New York Daily News

 May 12, 2017, 4:00 AM

  

 

City moves to appeal ruling that lets NYPD officers pay into their pensions while on maternity or paternity leave

BY GINGER ADAMS OTIS

PBA President Pat Lynch said an appeal of the ruling could hurt police families.  (ANTHONY DELMUNDO/NEW YORK DAILY NEWS)

The city has filed an appeal to try and overturn a court ruling that said NYPD cops who are new parents can continue to pay into their pensions while out on leave.

The city submitted paperwork May 9 challenging the prior ruling — bringing the case to the state appeals court.

“We believe the lower court was legally incorrect in ruling that a certain category of officers can receive pension credit for the time they were away from work for child care,” a Law Department spokesman said.

“Pension credit for these officers is governed solely by a state pension statute, and it would need to be amended for these officers to become eligible,” the spokesman noted.

The suit was brought by the Patrolmen’s Benevolent Association on behalf of 13,000 of its members who are part of the Tier 3 pension group hired after 2009.

Tier 3 cops who take maternity or paternity leave are not allowed to keep paying into their pensions while on extended leave to care for newborns, the PBA said.

But NYPD officers hired before 2009 do enjoy that benefit, the union said.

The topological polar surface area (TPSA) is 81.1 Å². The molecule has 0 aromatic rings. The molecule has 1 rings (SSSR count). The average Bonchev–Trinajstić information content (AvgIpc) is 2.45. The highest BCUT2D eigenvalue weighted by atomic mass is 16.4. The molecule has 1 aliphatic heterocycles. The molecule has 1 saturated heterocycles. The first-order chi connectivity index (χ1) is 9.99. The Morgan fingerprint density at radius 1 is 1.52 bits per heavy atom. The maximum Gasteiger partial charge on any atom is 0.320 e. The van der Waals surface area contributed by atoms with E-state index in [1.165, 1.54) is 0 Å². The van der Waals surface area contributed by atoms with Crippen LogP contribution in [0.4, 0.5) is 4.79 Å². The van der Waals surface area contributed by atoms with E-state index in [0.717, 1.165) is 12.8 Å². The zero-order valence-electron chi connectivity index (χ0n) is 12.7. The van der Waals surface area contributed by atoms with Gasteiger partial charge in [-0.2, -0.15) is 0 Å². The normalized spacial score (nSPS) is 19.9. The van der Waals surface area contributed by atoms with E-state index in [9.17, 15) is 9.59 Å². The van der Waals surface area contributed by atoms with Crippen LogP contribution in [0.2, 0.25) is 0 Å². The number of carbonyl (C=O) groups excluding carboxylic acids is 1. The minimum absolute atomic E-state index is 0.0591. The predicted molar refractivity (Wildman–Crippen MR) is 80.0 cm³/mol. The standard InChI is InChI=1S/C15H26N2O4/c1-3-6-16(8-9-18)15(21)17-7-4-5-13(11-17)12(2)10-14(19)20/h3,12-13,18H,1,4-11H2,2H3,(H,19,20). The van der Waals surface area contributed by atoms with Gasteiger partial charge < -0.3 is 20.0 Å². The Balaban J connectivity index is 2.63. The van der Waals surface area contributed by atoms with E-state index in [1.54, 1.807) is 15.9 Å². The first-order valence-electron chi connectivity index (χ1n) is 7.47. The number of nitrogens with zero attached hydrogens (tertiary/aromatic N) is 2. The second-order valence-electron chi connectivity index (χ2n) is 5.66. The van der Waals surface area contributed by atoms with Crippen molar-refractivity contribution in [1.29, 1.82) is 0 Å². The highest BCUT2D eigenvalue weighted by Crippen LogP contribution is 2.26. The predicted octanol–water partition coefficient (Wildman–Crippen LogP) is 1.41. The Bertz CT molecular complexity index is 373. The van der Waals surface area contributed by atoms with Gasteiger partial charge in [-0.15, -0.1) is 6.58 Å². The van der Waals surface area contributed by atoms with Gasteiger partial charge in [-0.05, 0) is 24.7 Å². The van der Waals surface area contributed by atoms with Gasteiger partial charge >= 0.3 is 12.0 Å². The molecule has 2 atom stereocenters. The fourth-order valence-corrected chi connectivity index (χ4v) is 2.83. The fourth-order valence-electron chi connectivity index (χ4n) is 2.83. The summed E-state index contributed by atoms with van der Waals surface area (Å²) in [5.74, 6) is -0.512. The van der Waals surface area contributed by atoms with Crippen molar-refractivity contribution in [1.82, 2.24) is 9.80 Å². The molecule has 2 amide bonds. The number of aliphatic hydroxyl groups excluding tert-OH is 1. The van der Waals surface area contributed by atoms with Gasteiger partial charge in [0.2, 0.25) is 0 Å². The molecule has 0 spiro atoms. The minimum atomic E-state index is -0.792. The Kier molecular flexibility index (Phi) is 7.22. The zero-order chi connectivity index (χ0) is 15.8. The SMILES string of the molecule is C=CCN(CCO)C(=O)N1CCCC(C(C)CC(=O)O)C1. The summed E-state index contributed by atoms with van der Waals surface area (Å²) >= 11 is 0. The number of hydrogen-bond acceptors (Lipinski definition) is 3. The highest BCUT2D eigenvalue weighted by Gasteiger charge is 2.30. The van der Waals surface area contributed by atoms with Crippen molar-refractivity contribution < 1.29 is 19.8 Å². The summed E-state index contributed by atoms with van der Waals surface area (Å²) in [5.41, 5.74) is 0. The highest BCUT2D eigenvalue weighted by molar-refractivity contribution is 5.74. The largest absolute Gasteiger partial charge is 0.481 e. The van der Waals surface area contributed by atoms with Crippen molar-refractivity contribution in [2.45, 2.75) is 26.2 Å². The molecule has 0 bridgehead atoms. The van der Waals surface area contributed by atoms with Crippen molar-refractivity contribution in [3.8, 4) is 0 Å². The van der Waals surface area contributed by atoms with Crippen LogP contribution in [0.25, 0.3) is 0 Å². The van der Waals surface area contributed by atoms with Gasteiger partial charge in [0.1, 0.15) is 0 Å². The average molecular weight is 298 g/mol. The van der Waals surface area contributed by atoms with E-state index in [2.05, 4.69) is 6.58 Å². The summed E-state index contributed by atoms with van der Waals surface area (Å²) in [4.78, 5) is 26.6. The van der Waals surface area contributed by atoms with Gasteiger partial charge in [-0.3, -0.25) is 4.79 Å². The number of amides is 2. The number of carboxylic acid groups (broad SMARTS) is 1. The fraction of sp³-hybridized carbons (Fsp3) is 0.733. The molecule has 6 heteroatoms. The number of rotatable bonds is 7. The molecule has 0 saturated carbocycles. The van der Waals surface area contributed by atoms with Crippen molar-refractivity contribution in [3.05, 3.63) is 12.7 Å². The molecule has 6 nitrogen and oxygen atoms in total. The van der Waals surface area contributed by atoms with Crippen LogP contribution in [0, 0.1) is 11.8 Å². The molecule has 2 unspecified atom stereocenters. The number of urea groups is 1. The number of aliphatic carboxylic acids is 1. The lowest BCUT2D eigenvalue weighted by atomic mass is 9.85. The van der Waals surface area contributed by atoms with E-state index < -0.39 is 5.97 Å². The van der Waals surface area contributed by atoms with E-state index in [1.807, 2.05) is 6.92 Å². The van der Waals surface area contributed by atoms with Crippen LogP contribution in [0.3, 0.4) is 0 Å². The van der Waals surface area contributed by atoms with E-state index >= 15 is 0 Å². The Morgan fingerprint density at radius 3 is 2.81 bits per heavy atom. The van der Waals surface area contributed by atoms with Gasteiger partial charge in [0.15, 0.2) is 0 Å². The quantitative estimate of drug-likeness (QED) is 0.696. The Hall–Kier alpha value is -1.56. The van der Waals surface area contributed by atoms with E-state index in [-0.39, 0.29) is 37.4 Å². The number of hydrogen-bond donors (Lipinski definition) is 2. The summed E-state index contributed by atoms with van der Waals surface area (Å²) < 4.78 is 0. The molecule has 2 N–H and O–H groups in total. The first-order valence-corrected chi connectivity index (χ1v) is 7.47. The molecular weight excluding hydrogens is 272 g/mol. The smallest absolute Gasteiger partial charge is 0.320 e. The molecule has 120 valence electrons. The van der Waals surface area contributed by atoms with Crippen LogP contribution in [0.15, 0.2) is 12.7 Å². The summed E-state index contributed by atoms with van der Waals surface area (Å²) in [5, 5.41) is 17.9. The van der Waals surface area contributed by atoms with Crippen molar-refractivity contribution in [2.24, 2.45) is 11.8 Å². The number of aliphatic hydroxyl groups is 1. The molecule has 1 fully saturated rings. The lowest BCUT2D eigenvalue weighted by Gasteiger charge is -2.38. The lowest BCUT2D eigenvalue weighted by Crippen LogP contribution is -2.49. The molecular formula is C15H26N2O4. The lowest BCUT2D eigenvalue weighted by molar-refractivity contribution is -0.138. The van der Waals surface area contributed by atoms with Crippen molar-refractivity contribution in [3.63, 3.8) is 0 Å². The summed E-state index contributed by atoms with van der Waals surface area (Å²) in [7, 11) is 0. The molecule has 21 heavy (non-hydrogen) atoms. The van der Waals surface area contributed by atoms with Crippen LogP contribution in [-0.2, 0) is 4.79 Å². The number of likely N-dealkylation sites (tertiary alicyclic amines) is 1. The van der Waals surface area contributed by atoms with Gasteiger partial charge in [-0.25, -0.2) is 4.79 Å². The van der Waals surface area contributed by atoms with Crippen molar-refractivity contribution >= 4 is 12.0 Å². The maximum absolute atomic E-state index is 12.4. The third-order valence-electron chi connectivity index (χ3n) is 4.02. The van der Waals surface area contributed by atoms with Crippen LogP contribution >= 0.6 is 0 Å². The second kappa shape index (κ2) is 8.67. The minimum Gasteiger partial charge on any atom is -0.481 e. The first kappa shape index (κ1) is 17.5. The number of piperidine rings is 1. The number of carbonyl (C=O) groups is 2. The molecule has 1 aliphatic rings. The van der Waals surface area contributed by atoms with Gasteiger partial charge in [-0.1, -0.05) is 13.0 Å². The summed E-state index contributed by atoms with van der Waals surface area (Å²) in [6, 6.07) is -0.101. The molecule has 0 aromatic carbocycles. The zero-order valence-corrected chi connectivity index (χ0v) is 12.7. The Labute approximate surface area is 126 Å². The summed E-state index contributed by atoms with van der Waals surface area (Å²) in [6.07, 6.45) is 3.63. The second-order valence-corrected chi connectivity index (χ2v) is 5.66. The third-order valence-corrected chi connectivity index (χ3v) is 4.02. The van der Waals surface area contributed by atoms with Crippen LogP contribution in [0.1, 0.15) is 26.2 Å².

Current NYPD maternity policy allows a mother to take sick leave about a month before the due date, and it lasts roughly five to six weeks, according to NYPD policy.

Once that sick leave is used up, the mother can wipe out vacation days and then take up to 365 days of unpaid leave.

Two NYPD officers from Queens who are married and expecting their first child in October were thrilled when the first judge ruled in their favor.

The mother, who hoped to have an extended maternity leave, said it “took the pressure off” to know she could still pay into her pension during that period.

She and her husband said they were disappointed to learn the city was trying to overturn that ruling.

“We don’t understand why they would continue to defend a policy that is unfair to police officers with families,” the cop couple said.

Since both work nights in a Queens precinct, they’re now having to worry about which one will take the pension hit, they said.

“(This) leaves us in limbo ... We don’t know whether either of us will be able to take time off when our baby is first born ,” said the officers, who asked to remain anonymous.

PBA head Pat Lynch also expressed disappointment with the city’s action.

“The appeal of this ruling has the potential to hurt policer officers and police families. On behalf of the women and men who keep our streets safe, we hope they will reconsider this decision,” he said.